Vestibular Implant May Help People With Meniere’s Disease

Researchers at The University of Washington, Seattle, have placed a modified cochlear implant into the inner ear of a 56 year old man with Meniere’s disease, a severe balance disorder, that they believe will allow him to halt debilitating dizzy spells right in their tracks.

Meniere’s disease is a balance disorder characterized by mild to intense episodes of dizziness, where in the worst cases, standing and walking become impossible and the associated nausea can be completely debilitating. The attacks are believed to be cause by tears or other insults to the membranes of the vestibular tissues.

Jay Rubinstein, MD, PhD and James Phillips, PhD, developed a device to interrupt dizzy spells based on the cochlear implant, which has been used to restore hearing in deafened patients for more than 20 years. Cochlear implants are surgically implanted into the inner ear. The wire-like portion of the implant is threaded into the cochlea (a coiled, shell-like structure) and electrically stimulates it at specific contact points in response to sounds picked up by an external processor that sits atop the outer ear. The stimulated nerves send signals to the brain which interprets them as sound. The vestibular implant is placed within the labyrinth- the part of the inner ear housing the organs involved in balance. These structures include three thin tubes called the semicircular canals. The vestibular implant is threaded into one or more of the canals and electrically stimulates points along the canal. There is an external processor that sits behind the ear, just like a cochlear implant. The patient can control the activity of the electrical stimulation remotely with a hand-held control device. By turning a dial, the patient can regulate how much stimulation is being sent to the semicircular canals and can find a “sweet spot” that helps override the dizzy attacks.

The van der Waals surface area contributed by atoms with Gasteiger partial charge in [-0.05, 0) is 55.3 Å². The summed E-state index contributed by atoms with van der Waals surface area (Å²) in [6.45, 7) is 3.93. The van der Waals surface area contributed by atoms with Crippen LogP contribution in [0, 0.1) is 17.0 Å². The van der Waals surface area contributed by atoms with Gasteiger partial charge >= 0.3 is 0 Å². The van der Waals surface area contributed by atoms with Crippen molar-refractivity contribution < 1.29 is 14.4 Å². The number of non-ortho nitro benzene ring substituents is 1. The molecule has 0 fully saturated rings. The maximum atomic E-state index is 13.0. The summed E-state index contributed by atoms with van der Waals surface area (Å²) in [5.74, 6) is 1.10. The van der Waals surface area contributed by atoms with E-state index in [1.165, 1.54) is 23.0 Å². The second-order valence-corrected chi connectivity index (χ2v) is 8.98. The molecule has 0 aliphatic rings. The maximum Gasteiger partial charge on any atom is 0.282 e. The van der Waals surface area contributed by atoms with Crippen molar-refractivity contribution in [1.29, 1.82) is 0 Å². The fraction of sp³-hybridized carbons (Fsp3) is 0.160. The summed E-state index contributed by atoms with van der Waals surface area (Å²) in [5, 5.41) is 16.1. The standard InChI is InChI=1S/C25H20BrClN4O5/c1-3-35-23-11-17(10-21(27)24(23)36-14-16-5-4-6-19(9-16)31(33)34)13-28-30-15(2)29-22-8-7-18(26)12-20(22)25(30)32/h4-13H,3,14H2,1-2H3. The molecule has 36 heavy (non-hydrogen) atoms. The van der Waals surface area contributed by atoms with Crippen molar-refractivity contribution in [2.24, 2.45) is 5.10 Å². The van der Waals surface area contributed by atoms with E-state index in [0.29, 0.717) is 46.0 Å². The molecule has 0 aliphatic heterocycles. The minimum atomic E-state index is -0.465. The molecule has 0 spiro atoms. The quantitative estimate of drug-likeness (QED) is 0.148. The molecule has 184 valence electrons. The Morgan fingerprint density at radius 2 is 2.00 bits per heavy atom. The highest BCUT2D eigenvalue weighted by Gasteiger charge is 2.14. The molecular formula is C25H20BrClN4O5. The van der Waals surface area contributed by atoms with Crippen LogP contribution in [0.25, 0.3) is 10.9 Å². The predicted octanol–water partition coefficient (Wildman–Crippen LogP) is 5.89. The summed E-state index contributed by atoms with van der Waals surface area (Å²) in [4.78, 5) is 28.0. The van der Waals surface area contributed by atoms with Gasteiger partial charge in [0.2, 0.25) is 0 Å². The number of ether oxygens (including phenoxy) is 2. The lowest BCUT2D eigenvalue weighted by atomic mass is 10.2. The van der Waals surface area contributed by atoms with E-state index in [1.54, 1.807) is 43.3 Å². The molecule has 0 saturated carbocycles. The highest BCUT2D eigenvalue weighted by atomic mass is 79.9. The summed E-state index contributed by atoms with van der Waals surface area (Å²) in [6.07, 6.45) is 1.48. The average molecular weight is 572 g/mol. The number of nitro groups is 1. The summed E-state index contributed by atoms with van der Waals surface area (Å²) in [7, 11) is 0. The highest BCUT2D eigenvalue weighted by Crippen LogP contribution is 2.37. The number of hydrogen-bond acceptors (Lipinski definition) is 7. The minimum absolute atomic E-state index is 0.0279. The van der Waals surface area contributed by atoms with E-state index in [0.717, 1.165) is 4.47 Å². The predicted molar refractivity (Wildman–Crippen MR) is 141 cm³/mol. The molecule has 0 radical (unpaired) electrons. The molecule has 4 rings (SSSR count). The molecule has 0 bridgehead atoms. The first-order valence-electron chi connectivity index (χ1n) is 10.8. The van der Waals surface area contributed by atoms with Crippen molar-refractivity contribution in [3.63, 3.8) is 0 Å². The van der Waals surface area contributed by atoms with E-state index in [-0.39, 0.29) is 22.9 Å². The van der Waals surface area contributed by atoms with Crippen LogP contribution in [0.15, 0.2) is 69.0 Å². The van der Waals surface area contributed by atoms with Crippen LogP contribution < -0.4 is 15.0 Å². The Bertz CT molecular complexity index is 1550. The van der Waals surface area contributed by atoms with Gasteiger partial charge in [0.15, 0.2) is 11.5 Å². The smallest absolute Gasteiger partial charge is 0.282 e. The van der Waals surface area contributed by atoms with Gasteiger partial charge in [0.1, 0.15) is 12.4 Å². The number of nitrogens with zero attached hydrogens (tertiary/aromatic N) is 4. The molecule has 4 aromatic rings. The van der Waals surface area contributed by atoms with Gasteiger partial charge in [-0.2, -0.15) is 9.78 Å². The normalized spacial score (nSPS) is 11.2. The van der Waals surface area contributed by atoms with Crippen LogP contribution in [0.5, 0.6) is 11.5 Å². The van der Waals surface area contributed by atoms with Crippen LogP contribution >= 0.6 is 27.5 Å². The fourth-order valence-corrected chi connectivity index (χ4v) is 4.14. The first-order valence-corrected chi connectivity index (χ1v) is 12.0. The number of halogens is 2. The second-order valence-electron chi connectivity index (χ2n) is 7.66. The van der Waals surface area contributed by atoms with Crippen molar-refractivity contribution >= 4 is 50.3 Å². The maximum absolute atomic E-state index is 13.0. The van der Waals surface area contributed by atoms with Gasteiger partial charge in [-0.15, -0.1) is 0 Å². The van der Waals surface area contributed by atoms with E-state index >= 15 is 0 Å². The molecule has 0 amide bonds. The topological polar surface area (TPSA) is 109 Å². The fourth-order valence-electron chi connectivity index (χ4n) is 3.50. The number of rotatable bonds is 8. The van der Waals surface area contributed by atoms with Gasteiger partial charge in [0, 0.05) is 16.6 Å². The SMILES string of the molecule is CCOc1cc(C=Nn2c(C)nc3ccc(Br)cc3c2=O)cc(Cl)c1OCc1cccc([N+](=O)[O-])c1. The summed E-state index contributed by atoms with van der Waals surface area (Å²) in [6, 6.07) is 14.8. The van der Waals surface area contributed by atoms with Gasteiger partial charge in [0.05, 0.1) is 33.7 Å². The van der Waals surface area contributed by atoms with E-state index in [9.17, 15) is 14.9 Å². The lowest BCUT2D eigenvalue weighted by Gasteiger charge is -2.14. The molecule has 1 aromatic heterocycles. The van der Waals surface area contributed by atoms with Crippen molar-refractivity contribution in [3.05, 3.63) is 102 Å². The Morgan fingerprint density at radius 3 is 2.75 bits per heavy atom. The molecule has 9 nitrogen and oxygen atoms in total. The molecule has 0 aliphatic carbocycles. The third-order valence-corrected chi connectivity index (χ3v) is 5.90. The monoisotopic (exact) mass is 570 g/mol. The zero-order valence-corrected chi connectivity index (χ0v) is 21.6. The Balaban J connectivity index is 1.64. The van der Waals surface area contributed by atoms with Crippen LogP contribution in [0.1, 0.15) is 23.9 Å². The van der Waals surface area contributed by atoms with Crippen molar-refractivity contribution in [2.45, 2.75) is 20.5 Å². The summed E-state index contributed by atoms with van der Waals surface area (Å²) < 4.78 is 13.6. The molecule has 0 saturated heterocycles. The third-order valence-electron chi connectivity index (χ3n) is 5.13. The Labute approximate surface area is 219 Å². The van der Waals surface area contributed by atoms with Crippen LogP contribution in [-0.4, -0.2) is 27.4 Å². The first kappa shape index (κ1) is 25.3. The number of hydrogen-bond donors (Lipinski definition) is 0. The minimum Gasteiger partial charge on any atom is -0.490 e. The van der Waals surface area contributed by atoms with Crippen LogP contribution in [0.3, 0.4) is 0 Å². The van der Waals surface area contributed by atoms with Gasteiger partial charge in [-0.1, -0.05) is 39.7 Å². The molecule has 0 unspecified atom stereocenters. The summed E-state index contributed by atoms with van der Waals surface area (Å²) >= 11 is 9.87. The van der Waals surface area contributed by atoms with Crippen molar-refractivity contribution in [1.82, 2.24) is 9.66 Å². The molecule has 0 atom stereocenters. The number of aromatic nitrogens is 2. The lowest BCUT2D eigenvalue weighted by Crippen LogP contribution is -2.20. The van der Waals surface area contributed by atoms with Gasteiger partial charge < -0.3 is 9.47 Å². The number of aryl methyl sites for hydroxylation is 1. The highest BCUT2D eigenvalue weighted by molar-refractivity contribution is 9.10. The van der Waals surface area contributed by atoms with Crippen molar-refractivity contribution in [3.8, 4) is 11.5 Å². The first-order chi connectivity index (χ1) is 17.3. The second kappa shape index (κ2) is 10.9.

The most effective traditional therapy for severe Meniere’s is a labyrinthectomy- a destructive procedure that destroys the labyrinth- the part of the inner ear that houses the vestibular apparatus. This surgery typically results in hearing loss, and is only performed on patients whose Meniere’s is unrelenting and where hearing loss or deafness has already occurred, or cannot be aided by hearing aids. Placing the vestibular implant, while it can cause some hearing loss, is viewed as less likely to cause the profound deafness which is the norm for labyrinthectomies.

The researchers implanted their vestibular implant into all three of the patient’s semicircular canals in October 2010. After allowing the patient to heal from the surgery, and the physicians had time to program the device, it was a waiting game for the patient to have a dizzy spell so that the device could be tested. After six months, they had their chance. The patient had a dizzy attack. He used the remote control to activate the stimulation and found a setting which significantly reduced the symptoms of the attack.

The researchers hope to implant nine more patients in the near future who have been cleared as candidates for the device.